Date Thesis Awarded


Access Type

Honors Thesis -- Access Restricted On-Campus Only

Degree Name

Bachelors of Arts (BA)




Anne K. Rasmussen

Committee Members

Jonathan Glasser

Brad Weiss

Max Katz


In this study I suggest that, as a music that emerged directly out of the material culture and social climate introduced by structural adjustment, Bongo Fleva is a rich site for the study of neoliberal forms of social identity in Tanzania. The globally influential philosophy of neoliberalism promotes material economic policies such as liberalization, free trade, deregulation, and privatization as the best or "most efficient" means to global growth. In the Tanzanian context, we see neoliberal "structural adjustment reforms" introduced by international lenders in the 80s and 90s in contradistinction to a nationalist "African socialism" that was established with Tanzanian independence in the early 1960s. The struggle within Bongo Fleva to retain the expression of Tanzanian identity while sonically transcending the national by incorporating transnational musical styles and voices is emblematic of the broader contradictions of the neoliberal moment that I illustrate in this paper.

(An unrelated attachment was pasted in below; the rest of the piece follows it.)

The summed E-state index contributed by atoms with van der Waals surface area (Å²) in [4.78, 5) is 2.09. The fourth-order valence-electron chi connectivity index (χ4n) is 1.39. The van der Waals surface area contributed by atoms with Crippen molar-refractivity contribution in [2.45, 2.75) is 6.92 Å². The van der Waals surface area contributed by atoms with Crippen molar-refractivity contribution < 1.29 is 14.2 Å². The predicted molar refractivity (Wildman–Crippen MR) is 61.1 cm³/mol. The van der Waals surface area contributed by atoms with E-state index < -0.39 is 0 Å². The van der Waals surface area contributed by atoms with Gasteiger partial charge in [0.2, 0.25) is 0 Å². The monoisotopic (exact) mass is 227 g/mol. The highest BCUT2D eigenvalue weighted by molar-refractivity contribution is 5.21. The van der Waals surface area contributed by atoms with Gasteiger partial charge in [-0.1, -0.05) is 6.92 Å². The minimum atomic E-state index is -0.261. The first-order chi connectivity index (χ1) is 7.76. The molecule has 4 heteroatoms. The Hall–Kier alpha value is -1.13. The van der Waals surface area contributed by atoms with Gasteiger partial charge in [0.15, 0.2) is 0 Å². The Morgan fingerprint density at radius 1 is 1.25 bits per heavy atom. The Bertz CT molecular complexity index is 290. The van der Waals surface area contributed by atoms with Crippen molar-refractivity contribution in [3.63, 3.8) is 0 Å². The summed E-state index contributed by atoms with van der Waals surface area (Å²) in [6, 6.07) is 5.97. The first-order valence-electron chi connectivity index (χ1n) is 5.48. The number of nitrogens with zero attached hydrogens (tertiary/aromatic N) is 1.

Creative Commons License

Creative Commons License
This work is licensed under a Creative Commons Attribution-Noncommercial-No Derivative Works 3.0 License.


Thesis is part of Honors ETD pilot project, 2008-2013. Migrated from Dspace in 2016.

On-Campus Access Only